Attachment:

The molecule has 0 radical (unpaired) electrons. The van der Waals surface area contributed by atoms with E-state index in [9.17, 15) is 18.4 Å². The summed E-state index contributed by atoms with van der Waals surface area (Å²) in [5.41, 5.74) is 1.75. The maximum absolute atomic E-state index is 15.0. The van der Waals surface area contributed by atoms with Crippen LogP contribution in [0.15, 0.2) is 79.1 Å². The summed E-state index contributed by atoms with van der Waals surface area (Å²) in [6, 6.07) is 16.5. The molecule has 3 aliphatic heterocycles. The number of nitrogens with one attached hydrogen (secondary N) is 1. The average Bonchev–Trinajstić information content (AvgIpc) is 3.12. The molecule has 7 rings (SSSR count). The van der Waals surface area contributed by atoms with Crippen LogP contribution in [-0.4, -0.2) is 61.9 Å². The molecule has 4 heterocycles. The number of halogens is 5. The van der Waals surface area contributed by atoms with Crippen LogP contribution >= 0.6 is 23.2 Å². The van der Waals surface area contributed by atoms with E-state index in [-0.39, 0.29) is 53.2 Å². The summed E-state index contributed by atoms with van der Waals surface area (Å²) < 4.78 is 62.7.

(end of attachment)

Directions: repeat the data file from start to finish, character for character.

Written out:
The molecule has 0 radical (unpaired) electrons. The van der Waals surface area contributed by atoms with E-state index in [9.17, 15) is 18.4 Å². The summed E-state index contributed by atoms with van der Waals surface area (Å²) in [5.41, 5.74) is 1.75. The maximum absolute atomic E-state index is 15.0. The van der Waals surface area contributed by atoms with Crippen LogP contribution in [0.15, 0.2) is 79.1 Å². The summed E-state index contributed by atoms with van der Waals surface area (Å²) in [6, 6.07) is 16.5. The molecule has 3 aliphatic heterocycles. The number of nitrogens with one attached hydrogen (secondary N) is 1. The average Bonchev–Trinajstić information content (AvgIpc) is 3.12. The molecule has 7 rings (SSSR count). The van der Waals surface area contributed by atoms with Crippen LogP contribution in [-0.4, -0.2) is 61.9 Å². The molecule has 4 heterocycles. The number of halogens is 5. The van der Waals surface area contributed by atoms with Crippen LogP contribution >= 0.6 is 23.2 Å². The van der Waals surface area contributed by atoms with E-state index in [-0.39, 0.29) is 53.2 Å². The summed E-state index contributed by atoms with van der Waals surface area (Å²) < 4.78 is 62.7.